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It was Sunday morning and I was in the church nursery again. There was a new kid in the nursery that week. I’ll call him Tristan. Tristan was a bit older than the kids that we usually have in our nursery, but his family was new our the church, so we bent the rules.

It was immediately clear that Tristan was a runner. As he familiarized himself with his new environment, he spent no more than a couple of minutes in one spot, moving from toy to toy, leaving a path of destruction in his wake. Tristan continued this pattern for about twenty minutes, until he noticed the door.

And Tristan was off. He ran out the door, up the stairs, through the lobby, and straight down the aisle into church as the pastor was delivering the sermon. I ran after him, trying to be discrete--as discrete as a person can be while chasing a three year-old in a sanctuary where four hundred people are worshipping. “Tristan!” I whispered, crouching as I jogged down the aisle, “Tristan!” But I was too slow.

A couple of people tried to grab him. Tristan was, apparently, training to be a quarterback. He slipped by, running back and forth across the front of the sanctuary, until, finally, Karen came to the rescue (Karen is the mother of four). She caught Tristan as he tried to run down a side aisle. I met her in the lobby, out-of-breath, as Tristan’s mom walked back to join us. I introduced myself to the woman whose son I just let run through worship, and who, miraculously, allowed me to bring him back down to the nursery. It’s been about a year since this incident, but my friends at church will not let me forget it.

I was a “stay-at-home” mom for my first seven years of parenthood. My husband worked full days, then went to Council meetings and choir practice in the evenings, while I cared for our three children. Like chasing Tristan, it was exhausting. Back in those days, I looked forward to nothing more than worship on Sunday mornings.

In our congregation, parents with nursery-age children run the nursery, with a handful of other volunteers from the church filling in the extra slots each week. Because of my years as a “stay-at-home” mom, I hold a firm conviction that those of us who don’t have small children should be serving in the nursery. This is not only because it gives parents of young children time to worship, but it’s also where we learn kids names, get to know their personalities, and fulfill our baptismal promises by showing them the love of Christ.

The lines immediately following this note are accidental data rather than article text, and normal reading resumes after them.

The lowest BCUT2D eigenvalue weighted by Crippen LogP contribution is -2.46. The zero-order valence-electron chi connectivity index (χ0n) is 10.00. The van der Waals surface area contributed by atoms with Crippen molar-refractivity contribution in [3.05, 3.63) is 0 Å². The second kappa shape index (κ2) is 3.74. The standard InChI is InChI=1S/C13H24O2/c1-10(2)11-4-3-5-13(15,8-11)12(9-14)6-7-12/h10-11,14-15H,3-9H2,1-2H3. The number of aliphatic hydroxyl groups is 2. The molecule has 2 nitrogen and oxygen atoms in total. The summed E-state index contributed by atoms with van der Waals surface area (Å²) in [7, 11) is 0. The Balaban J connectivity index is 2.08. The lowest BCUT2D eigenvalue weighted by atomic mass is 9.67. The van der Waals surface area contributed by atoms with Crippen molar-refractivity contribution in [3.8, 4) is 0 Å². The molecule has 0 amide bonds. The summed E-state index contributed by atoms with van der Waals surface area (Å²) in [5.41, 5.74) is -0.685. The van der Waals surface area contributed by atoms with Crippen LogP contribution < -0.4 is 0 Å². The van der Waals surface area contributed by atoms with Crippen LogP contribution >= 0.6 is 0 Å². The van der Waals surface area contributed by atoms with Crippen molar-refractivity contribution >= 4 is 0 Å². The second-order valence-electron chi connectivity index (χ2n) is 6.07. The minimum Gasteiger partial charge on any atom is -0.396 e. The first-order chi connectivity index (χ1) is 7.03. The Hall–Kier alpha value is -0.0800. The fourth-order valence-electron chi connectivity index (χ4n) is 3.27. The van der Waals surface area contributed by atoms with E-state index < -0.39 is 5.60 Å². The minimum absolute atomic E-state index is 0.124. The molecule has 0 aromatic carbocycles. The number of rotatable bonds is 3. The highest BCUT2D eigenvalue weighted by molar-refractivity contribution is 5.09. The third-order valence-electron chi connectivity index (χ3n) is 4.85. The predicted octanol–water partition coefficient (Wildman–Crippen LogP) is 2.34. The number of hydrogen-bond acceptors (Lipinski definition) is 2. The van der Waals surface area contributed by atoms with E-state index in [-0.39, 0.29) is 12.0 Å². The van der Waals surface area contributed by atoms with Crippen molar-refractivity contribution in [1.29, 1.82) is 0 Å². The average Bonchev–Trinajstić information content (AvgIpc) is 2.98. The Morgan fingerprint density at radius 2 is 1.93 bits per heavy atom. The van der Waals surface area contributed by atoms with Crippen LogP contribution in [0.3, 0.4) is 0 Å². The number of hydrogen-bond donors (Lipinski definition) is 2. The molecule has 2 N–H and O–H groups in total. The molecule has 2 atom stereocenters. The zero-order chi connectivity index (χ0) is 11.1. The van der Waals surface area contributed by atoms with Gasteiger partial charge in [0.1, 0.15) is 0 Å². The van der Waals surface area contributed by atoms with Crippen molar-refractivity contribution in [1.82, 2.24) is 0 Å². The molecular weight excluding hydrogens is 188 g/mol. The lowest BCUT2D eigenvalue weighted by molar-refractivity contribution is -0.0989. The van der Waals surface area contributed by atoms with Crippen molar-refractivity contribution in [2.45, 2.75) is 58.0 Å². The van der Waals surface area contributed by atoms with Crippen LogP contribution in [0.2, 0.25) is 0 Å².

I serve in our church nursery about every six weeks. In the week prior to serving, I find myself looking forward to it--looking forward to Mabel’s infectious smile, to Maya’s undivided attention when I read the story from God Loves Me, and to conversations with Miles, even though I only understand about half of what he says. It is also a time to connect with other volunteers in the nursery to hear about their families and work.

Do I get sick after I serve in nursery? Usually. Do I miss being part of the larger worship service with the congregation? Definitely. Do I enjoy changing diapers? By no means. But to me, serving in nursery is worth it’s downsides, including chasing Tristan.

The church nursery is where I first met Jenn, fifteen years ago when her family moved back to Grand Rapids. Just three years old, she thoroughly impressed me by counting to ten for me, both in English and in Spanish. Over the years, I have had the opportunity to watch Jenn grow up at our church. I went on a mission trip with her a couple of years ago, and more recently, we have connected as part of  an intergenerational group of women. I feel privileged to call Jenn a friend.

And it all started in the church nursery. In many ways, it epitomizes what the church is about: Knowing each other. Living life together. Chasing each other when necessary. And allowing no one to forget the God who loves them.

As we talk about weighty issues in preparation for and at our denomination's annual Synod meeting, let us not forget the baptismal vows that we have made to each other, the love that God calls us to show for one another, and humility that Christ calls us to emulate as those who once toddled (or ran) our way around a church nursery once upon a time.

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